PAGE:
August 14, 2009

I'm the girl in the big dress

I was free from work this afternoon and I walked into town to buy tea and check out the second hand book store. Nothing worth mentioning really, if I hadn't done so looking like this.

Now, it was a different story. Elderly couples pointed me out to each other with their eyes (older people tend to be more polite). Fashionista's in their early twenties (wearing low cut skinny jeans or zouave trousers themselves) pointed, giggled or looked away disdainfully. Little girls stared openly and in awe.

I'm not particularly self-conscious about wearing this dress. I made it last summer, I've worn it several times, I meant for it to look a bit like a fifties dress and most important, I like it and I like how I look in it. This means I'm not going to be put off by the way people react to the sight of me in this dress.
I choose not to wear the usual young urban 'uniform' of jeans and a trendy t-shirt variaty, so I already know I may get some strange looks. What's interesting here is what people will react, and how.
In my experience (I've had a bit of a history in trying out different looks, and I'm still going strong) little girls will love anything which looks quintessentially girly. So full skirted fifties frocks are bound to be a hit, but so are long skirted romanti-goth do's. Young, trendily dressed women will often dislike just about anything which seriously breaks their dresscode.
Other reactions tend to be more random. Today, the elderly couples may have recognized the silhouet, and wondered about it. Approvingly or disapprovingly, I do not know.

Following Burdastyle and some sewing/fashion blogs, I have seen plenty of vintage style dresses made by other people. I'm wondering: Do you wear those out a lot? Do you get the looks? And what do you think of that?


  1. Me again, I like your blog. Yes, I wear the vintage clothes too. Yes, it freaks out 90% of the population--especially the hip crowd ! I think they are secretly envious of the looks you are getting. Older people tend to be more accepting and it frequently is a conversation-starter with them because it is a visceral reminder of another time. Once I was fixing a car in a Rosie the Riveter outfit and a woman stopped her car and came and told me about her life during WWII. When wearing the "dress code" that doesn't happen. You look great!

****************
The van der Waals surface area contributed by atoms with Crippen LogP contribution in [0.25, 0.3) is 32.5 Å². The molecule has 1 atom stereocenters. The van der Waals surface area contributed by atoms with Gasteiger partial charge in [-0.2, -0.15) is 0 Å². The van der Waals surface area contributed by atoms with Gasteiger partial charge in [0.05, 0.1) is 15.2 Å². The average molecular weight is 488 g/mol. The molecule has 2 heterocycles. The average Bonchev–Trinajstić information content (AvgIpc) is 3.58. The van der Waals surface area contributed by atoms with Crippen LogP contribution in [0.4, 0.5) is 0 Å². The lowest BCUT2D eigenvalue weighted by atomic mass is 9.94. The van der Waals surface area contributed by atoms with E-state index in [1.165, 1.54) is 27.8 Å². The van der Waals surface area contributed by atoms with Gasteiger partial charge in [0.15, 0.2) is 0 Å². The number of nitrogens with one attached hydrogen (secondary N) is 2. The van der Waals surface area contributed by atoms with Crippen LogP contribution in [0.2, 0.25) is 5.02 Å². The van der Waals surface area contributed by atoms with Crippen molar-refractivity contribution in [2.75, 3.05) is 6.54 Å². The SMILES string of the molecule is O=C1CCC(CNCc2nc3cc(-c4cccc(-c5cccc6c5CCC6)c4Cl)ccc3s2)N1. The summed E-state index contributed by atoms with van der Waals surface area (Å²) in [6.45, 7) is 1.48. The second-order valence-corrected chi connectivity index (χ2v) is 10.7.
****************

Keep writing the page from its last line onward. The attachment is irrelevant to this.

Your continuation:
2. Hi there- found this post via another friend on LiveJournal. I've made several dresses using re-published vintage patterns, and I always get compliments when I wear them. One I made is made of a pretty green/dark grey wool crepe and the pattern is from 1949. I always feel incredibly elegant when I wear it and people are very complimentary because it fits well and is unique. It sticks out so much (but always in a positive way!), being different from what most people wear. That said, I live in Portland, Oregon, and in some of the artsy parts of town you can see plenty of people wearing a mishmash of vintage and modern.

  3. I wear a lot of vintage, mostly early-seventies Gunne Sax and things of that nature, so quite different from what one usually sees. I've only ever gotten compliments, though I'm not sure how many people react to my clothes- I have bright pink hair and get a lot of looks for that. I also live in Portland, though, and I'm a student at Reed, which is the fashion climate of Portland multiplied by about a million.

  4. Go visit London, all the lovely young things are wearing this full-skirted style with heels, and don't worry about young people looking at you. They could be very well saying, "Look, I want a dress like that!"

  5. You should always believe that people stare at you because they like the way you look (if not, who cares, it makes you feel better anyway!), and I'm SURE in that dress that's why they stare at you, it's absolutely gorgeous!
    I wonder where you live, if it's in a small town or a city, I live in Stockholm and although it sometimes annoys me how similarily we dress here (me too) I'm sure that that kind of style would not attract negative attention from trendy people here, rather the opposite. Keep it up and be proud!
    (btw, I'm Ichigogirl at Burdastyle, I've seen you great work there too).

  6. I put my face right up to the computer screen to try to figure out WHAT was so unusual about this dress that would make people react. I think it looks cute and feminine and professional. Right now, a retro 60s television show called "Mad Men" is extremely popular in the U.S. and so this style would be right on trend.

  7. I work as a funeral director, where we are expected to dress very formally, very dull. Suit skirts and shells in black, grey, navy . . . you get the idea.
    But that gets so *boring*, and I'm short, so I need help if I'm going to be easily identified in a crowd (necessary since I'm the person there in charge of everything). So I wear a lot of vintage-inspired frocks. Nothing flashy, muted colors, modest neck- and hemlines, but . . . pretty. Feminine. Sometimes with petticoats.
    Other funeral directors give me major side-eye, but the people I work with? They *love* it. I've had several elderly ladies bring me in clothes they've kept since the forties and fifties, and many many compliments along the lines of, "it's so *nice* to see a lady dress like a lady." (Now the sexism implicit in that comment, and in my need to present an attractive feminine appearance in the first place, is another can of worms.)
    Really, in my experience, if it's made well, fits well, and doesn't expose anything people should be paying you to see, you can sail through even events where you're expected to be extremely "respectable" graciously, and leave a very positive impression.